More evidence, 18 months after the devastating Christchurch earthquake, of extensive damage. I am really glad we decided not to live in Christchurch itself – we very nearly did. We liked Lyttelton and Sumner and both these areas were shaken up rather violently.

Speaking of which, 18 months later, 121 poor Christchurch residents have suddenly found out they have been red-zoned. Being in the red zone means that there is significant or extensive damage or there is a high risk of further damage should there be more quakes or aftershocks. Basically, it makes any property not suitable for residential occupation.

Properties on Christchurch’s Port Hills will be bought back by the NZ Government and Christchurch City Council. But imagine the shock of finding out you’ve been red zoned 18 months after a quake. Worse, imagine finding out by reading the newspaper or hearing it from a neighbour. Apparently, emails that were sent out to the residents were not received due to an IT glitch. Oops.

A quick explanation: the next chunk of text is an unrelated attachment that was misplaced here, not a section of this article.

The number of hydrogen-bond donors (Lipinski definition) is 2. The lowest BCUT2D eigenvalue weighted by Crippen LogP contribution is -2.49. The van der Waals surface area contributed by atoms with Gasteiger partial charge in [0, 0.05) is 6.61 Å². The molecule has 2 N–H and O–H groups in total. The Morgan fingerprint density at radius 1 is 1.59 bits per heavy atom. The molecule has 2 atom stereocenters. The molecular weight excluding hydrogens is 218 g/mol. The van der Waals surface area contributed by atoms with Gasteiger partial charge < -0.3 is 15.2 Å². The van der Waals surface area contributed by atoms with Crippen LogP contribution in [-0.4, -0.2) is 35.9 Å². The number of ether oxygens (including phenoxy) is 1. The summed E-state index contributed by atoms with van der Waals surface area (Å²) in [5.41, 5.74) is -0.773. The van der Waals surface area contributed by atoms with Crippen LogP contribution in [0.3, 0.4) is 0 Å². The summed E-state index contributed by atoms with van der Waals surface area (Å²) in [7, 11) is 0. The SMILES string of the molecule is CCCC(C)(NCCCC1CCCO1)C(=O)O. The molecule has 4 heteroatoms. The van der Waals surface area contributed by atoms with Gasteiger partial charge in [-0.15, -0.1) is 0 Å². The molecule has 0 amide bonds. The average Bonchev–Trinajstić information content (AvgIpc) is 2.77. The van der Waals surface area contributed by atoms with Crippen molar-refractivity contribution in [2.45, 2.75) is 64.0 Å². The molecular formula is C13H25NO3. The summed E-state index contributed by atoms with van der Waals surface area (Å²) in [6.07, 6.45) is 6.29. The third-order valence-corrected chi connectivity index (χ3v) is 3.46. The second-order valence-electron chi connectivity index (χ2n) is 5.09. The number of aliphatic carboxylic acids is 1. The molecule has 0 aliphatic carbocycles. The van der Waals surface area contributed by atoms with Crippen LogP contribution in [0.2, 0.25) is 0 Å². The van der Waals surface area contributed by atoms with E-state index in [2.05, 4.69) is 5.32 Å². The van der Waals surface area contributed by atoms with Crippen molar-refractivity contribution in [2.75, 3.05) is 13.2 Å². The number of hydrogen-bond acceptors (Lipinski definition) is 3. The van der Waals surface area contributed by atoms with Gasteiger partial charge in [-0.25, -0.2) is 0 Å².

I saw a lovely old Scottish-style church in Christchurch this week – damaged by the February 2011 earthquake but still standing. Its sandstone walls are propped up by huge steel girders and a sign outside the church reads: Church Shaken: Worship Services Continue and an arrow points to an entrance to the left.

In one of the photos below you can also see a red and white sticker in an arched window. These stickers are all over Christchurch buildings and show whether a building is safe to enter or not.

But it seems when it comes to God and worship, a quake might shake but the worship goes on!

A church wall is propped up by steel girders.

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